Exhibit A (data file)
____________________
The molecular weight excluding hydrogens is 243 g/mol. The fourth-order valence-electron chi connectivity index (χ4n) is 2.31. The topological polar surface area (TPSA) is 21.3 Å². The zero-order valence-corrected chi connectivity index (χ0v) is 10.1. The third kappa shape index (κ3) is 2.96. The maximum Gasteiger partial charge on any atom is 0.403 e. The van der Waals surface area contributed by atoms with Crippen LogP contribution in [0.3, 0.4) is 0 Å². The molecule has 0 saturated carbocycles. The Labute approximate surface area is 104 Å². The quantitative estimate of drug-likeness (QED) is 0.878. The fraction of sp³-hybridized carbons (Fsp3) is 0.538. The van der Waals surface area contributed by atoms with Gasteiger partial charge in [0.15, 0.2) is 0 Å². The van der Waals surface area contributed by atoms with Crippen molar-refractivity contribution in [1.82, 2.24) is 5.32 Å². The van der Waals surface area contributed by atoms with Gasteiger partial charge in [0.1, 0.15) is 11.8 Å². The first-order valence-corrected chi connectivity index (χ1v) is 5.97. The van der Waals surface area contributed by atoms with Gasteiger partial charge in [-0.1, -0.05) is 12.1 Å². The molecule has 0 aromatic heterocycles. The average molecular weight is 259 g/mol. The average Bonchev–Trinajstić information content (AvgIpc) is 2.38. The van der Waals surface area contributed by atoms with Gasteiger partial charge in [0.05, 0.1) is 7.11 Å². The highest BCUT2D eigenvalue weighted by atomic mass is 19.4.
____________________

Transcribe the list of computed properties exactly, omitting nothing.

The molecular weight excluding hydrogens is 243 g/mol. The fourth-order valence-electron chi connectivity index (χ4n) is 2.31. The topological polar surface area (TPSA) is 21.3 Å². The zero-order valence-corrected chi connectivity index (χ0v) is 10.1. The third kappa shape index (κ3) is 2.96. The maximum Gasteiger partial charge on any atom is 0.403 e. The van der Waals surface area contributed by atoms with Crippen LogP contribution in [0.3, 0.4) is 0 Å². The molecule has 0 saturated carbocycles. The Labute approximate surface area is 104 Å². The quantitative estimate of drug-likeness (QED) is 0.878. The fraction of sp³-hybridized carbons (Fsp3) is 0.538. The van der Waals surface area contributed by atoms with Gasteiger partial charge in [0.15, 0.2) is 0 Å². The van der Waals surface area contributed by atoms with Crippen molar-refractivity contribution in [1.82, 2.24) is 5.32 Å². The van der Waals surface area contributed by atoms with Gasteiger partial charge in [0.1, 0.15) is 11.8 Å². The first-order valence-corrected chi connectivity index (χ1v) is 5.97. The van der Waals surface area contributed by atoms with Gasteiger partial charge in [-0.1, -0.05) is 12.1 Å². The molecule has 0 aromatic heterocycles. The average molecular weight is 259 g/mol. The average Bonchev–Trinajstić information content (AvgIpc) is 2.38. The van der Waals surface area contributed by atoms with Gasteiger partial charge in [0.05, 0.1) is 7.11 Å². The highest BCUT2D eigenvalue weighted by atomic mass is 19.4.